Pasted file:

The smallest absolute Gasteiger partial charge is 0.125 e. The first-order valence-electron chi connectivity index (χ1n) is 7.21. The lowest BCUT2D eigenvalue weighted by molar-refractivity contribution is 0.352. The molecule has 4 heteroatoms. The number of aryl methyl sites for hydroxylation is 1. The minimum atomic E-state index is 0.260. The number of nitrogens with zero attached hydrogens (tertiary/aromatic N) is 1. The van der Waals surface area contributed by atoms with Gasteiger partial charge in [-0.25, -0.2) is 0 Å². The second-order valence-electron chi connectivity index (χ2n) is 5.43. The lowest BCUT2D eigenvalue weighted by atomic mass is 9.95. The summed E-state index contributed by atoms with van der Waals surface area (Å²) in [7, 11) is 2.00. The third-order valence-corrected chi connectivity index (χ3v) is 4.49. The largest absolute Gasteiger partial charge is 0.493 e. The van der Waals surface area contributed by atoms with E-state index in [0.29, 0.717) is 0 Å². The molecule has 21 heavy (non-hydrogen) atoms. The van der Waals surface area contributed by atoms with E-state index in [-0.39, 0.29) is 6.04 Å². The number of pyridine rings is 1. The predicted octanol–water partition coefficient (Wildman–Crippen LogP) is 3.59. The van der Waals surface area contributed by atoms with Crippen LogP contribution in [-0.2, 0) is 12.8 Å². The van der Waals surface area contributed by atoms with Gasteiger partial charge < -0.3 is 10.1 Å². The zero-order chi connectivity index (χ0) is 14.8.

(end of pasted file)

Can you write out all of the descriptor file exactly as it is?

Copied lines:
The smallest absolute Gasteiger partial charge is 0.125 e. The first-order valence-electron chi connectivity index (χ1n) is 7.21. The lowest BCUT2D eigenvalue weighted by molar-refractivity contribution is 0.352. The molecule has 4 heteroatoms. The number of aryl methyl sites for hydroxylation is 1. The minimum atomic E-state index is 0.260. The number of nitrogens with zero attached hydrogens (tertiary/aromatic N) is 1. The van der Waals surface area contributed by atoms with Gasteiger partial charge in [-0.25, -0.2) is 0 Å². The second-order valence-electron chi connectivity index (χ2n) is 5.43. The lowest BCUT2D eigenvalue weighted by atomic mass is 9.95. The summed E-state index contributed by atoms with van der Waals surface area (Å²) in [7, 11) is 2.00. The third-order valence-corrected chi connectivity index (χ3v) is 4.49. The largest absolute Gasteiger partial charge is 0.493 e. The van der Waals surface area contributed by atoms with E-state index in [0.29, 0.717) is 0 Å². The molecule has 21 heavy (non-hydrogen) atoms. The van der Waals surface area contributed by atoms with E-state index in [-0.39, 0.29) is 6.04 Å². The number of pyridine rings is 1. The predicted octanol–water partition coefficient (Wildman–Crippen LogP) is 3.59. The van der Waals surface area contributed by atoms with Crippen LogP contribution in [-0.2, 0) is 12.8 Å². The van der Waals surface area contributed by atoms with Gasteiger partial charge < -0.3 is 10.1 Å². The zero-order chi connectivity index (χ0) is 14.8.